1) Wiener Schnitzel – and all its variations
Probably the most famous dish of Vienna – the Wiener Schnitzel. Traditionally the Viennese schnitzel is made from veal but very often it is also available with pork, chicken or turkey meat. The real deal is veal though – and it is delicious. Make sure you order it with potato salad and redcurrant jelly – and not fries and ketchup…
2) ‘Knödel’ (dumplings)
There are all kinds of traditional Austrian dumplings, both savoury and sweet. On the savoury dumpling menu the two most popular ones are the mentioned potato dumpling (often served with a pork roast) and the maybe even more famous bread dumpling (‘Semmelknödel‘ or ‘Serviettenknödel’ if it’s not ball-shaped) which is traditionally served with soft boiled beef or ragout. Sweet dumplings are usually filled with fruit (apricot or plums), poppy seeds or curd.
‘Tafelspitz‘ is a big chunk of beef boiled in a vegetable broth until it is tender and soft. The root vegetables you boil and serve with it give it an additional traditional and earthy taste and the bread dumplings round it off really well.
4) ‘Spätzle’ & ‘Nockerl’
The easiest way to describe Spätzle and Nockerl is to compare them to gnocchi although they are often differently shaped. Spätzle can actually be really long and thin, more like pasta. This is the go-to vegetarian dish in many traditional restaurants on the countryside – and often the only option aside from mushroom and asparagus season. Spätzle will most likely be fried with bacon, onion and loads of cheese.
If you make your way to the country side and up into the mountains of the Austrian Alps you will inevitably come across an item on the menu called ‘Brettljause‘. ‘Jause’ in Austrian simply means snack between proper meals, and ‘Brettl’ is the wooden board this type of snack is served on. The most basic version of this is a variety of cold cuts, cheese, spreads, pickled vegetables and a bread basket, although depending on the place you might be able to choose more add ons.
Yes, kebab is Turkish and döner kebab sandwiches were kind of invented in Berlin, but thanks to the great Turkish population in Vienna kebab is everywhere. Over the years it has almost replaced sausages as the go-to late night street food, which is a little bit of a shame, because sausages are great and sausage stands are a Viennese institution – but kebab is simply too delicious.
7)‘Käsekrainer’ & Leberkäsesemmel’
Meat and cheese are two ingredients that feature heavily in Austrian cuisine and this sausage kills two birds with one stone. Created in the rural Upper Austria, the käsekrainer is an adaption of a Slovakian recipe—essentially a large smoked sausage stuffed with Emmental cheese.There are a variety of ways of serving the käsekrainer—grated horseradish and mustard are popular accompaniments. The sausage can also be eaten with ketchup or sprinkled with curry powder for a spicy kick.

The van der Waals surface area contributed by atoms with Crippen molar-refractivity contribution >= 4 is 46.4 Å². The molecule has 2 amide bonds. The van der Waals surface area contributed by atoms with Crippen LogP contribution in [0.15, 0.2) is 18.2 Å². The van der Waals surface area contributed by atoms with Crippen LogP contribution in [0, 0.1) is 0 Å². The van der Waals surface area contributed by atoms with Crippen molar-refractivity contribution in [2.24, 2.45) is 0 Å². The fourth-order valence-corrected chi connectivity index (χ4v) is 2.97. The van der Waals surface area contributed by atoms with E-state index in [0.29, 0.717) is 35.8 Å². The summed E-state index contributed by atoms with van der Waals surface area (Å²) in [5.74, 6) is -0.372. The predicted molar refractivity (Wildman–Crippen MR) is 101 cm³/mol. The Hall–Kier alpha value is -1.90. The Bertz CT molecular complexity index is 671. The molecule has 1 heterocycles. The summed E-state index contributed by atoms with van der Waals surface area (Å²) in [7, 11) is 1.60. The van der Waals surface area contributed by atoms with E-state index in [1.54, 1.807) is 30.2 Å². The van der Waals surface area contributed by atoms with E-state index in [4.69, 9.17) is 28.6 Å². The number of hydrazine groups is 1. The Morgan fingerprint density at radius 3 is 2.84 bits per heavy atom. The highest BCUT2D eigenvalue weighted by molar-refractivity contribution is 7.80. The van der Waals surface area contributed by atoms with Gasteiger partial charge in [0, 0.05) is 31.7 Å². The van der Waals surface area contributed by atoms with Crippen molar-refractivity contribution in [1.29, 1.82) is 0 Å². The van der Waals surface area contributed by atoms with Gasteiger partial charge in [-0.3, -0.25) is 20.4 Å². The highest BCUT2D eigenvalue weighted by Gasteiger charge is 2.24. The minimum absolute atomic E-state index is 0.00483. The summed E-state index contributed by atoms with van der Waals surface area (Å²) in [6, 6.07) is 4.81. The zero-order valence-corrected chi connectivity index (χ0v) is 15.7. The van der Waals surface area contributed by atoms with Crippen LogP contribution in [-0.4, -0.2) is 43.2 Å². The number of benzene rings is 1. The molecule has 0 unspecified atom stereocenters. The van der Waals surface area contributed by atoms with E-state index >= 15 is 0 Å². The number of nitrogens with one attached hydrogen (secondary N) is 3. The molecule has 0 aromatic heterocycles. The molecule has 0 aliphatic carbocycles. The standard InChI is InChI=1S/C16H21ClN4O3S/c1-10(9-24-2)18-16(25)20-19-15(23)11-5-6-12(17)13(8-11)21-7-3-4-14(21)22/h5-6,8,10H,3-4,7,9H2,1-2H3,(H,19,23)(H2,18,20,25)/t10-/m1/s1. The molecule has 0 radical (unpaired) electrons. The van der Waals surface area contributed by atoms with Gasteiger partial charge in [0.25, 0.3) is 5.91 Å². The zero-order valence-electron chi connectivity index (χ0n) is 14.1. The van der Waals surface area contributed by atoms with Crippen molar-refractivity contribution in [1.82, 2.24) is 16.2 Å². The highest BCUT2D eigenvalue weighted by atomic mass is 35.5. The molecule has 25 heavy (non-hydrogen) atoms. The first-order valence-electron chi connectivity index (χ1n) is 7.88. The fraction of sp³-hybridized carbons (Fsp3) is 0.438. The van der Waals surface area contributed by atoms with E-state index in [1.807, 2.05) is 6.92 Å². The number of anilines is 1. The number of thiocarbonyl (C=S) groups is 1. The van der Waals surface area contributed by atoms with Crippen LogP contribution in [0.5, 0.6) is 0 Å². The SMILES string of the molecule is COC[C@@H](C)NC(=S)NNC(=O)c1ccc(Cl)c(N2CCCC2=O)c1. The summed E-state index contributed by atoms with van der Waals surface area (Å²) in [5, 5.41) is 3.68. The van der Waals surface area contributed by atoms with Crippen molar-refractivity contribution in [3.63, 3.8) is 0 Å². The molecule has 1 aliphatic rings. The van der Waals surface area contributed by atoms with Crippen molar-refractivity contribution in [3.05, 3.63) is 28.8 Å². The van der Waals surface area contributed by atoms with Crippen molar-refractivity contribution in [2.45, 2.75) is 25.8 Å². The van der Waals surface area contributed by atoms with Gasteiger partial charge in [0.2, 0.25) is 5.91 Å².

8) Apple Strudel
If there is one dessert Austria is famous for then it is probably the Apfelstrudel, a sweet delight of paper thin pastry sheets, apple and optional raisins. Apple strudel is often served with hot vanilla sauce.
Another sweet dish straight from Heaven – Kaiserschmarrn is basically chopped up fluffy pancakes served with apple sauce and loads of icing sugar on top.
Buchteln are sweet rolls made of yeast dough, filled with jam or curd and baked in a large pan so that they stick together. Traditionally they are filled with plum jam called Powidl and served with hot vanilla sauce.
Sturm or Most
While it has to be said that Austrian wine and beer is outstanding and you should definitely try a few different wines and beers during your visit, there are two alcoholic drinks you should also give a shot if you are in Austria at the right time of the year. Sturm and Most are different stages of wine fermentation that lie between grape juice and wine. Every year when the grapes are harvested from the vineyards a certain amount of barrels are set back to produce Sturm and Most. Sturm usually becomes available in September and tastes very sweet .
Beer is generally sold in the following sizes: 0.2 litre (a Pfiff), 0.33 litre (a Seidel, kleines Bier or Glas Bier) and 0.5 litre (a Krügerl or großes Bier or Hoibe). At festivals one litre Maß and two litre Doppelmaß in the Bavarian style are also sometimes dispensed. The most popular types of beer are pale lager (known as Märzen in Austria), naturally cloudy Zwicklbier, and wheat beer. At holidays like Christmas and Easter bock beer is also available.
Wine is principally cultivated in the east of Austria. The most important wine-producing areas are in Lower Austria, Burgenland, Styria, and Vienna. Young wine (i.e. wine produced from grapes of the most recent harvest whose alcoholic fermentation is not finished yet and is not separated yet from his yeast) is called Heuriger and gives its name to inns in Vienna and its surroundings, which serve Heuriger wine along with food.